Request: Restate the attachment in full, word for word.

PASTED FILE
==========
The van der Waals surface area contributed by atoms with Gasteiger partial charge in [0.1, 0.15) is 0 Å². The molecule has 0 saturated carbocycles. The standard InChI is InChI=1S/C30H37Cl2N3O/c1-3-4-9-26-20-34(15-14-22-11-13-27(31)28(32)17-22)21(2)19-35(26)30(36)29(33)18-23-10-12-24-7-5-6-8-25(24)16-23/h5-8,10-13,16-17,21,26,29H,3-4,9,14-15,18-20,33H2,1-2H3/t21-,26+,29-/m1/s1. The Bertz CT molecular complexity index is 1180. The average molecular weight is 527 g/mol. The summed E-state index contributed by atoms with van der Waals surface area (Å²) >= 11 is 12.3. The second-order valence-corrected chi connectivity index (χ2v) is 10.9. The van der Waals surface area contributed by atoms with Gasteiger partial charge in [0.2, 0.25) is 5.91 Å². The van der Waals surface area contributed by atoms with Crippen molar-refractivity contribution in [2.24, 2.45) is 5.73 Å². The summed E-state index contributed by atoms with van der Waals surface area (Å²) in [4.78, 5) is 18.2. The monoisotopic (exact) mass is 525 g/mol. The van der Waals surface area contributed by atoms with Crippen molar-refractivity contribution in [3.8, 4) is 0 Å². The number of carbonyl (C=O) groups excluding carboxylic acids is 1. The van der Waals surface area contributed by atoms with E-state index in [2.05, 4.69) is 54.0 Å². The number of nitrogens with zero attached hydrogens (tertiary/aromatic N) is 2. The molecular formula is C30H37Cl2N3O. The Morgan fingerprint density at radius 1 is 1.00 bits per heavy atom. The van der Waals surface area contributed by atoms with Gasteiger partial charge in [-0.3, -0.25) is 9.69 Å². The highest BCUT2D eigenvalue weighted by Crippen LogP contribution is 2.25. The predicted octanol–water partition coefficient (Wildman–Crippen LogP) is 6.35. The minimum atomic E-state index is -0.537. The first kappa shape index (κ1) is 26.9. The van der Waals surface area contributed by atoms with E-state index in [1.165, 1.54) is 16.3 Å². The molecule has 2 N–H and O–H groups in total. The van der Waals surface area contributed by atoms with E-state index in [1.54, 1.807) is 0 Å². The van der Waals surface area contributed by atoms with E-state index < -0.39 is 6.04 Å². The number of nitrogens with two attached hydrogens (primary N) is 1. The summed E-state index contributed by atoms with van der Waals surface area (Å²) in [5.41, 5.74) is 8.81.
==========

The van der Waals surface area contributed by atoms with Gasteiger partial charge in [0.1, 0.15) is 0 Å². The molecule has 0 saturated carbocycles. The standard InChI is InChI=1S/C30H37Cl2N3O/c1-3-4-9-26-20-34(15-14-22-11-13-27(31)28(32)17-22)21(2)19-35(26)30(36)29(33)18-23-10-12-24-7-5-6-8-25(24)16-23/h5-8,10-13,16-17,21,26,29H,3-4,9,14-15,18-20,33H2,1-2H3/t21-,26+,29-/m1/s1. The Bertz CT molecular complexity index is 1180. The average molecular weight is 527 g/mol. The summed E-state index contributed by atoms with van der Waals surface area (Å²) >= 11 is 12.3. The second-order valence-corrected chi connectivity index (χ2v) is 10.9. The van der Waals surface area contributed by atoms with Gasteiger partial charge in [0.2, 0.25) is 5.91 Å². The van der Waals surface area contributed by atoms with Crippen molar-refractivity contribution in [2.24, 2.45) is 5.73 Å². The summed E-state index contributed by atoms with van der Waals surface area (Å²) in [4.78, 5) is 18.2. The monoisotopic (exact) mass is 525 g/mol. The van der Waals surface area contributed by atoms with Crippen molar-refractivity contribution in [3.8, 4) is 0 Å². The number of carbonyl (C=O) groups excluding carboxylic acids is 1. The van der Waals surface area contributed by atoms with E-state index in [2.05, 4.69) is 54.0 Å². The number of nitrogens with zero attached hydrogens (tertiary/aromatic N) is 2. The molecular formula is C30H37Cl2N3O. The Morgan fingerprint density at radius 1 is 1.00 bits per heavy atom. The van der Waals surface area contributed by atoms with Gasteiger partial charge in [-0.3, -0.25) is 9.69 Å². The highest BCUT2D eigenvalue weighted by Crippen LogP contribution is 2.25. The predicted octanol–water partition coefficient (Wildman–Crippen LogP) is 6.35. The minimum atomic E-state index is -0.537. The first kappa shape index (κ1) is 26.9. The van der Waals surface area contributed by atoms with E-state index in [1.165, 1.54) is 16.3 Å². The molecule has 2 N–H and O–H groups in total. The van der Waals surface area contributed by atoms with E-state index in [1.54, 1.807) is 0 Å². The van der Waals surface area contributed by atoms with E-state index < -0.39 is 6.04 Å². The number of nitrogens with two attached hydrogens (primary N) is 1. The summed E-state index contributed by atoms with van der Waals surface area (Å²) in [5.41, 5.74) is 8.81.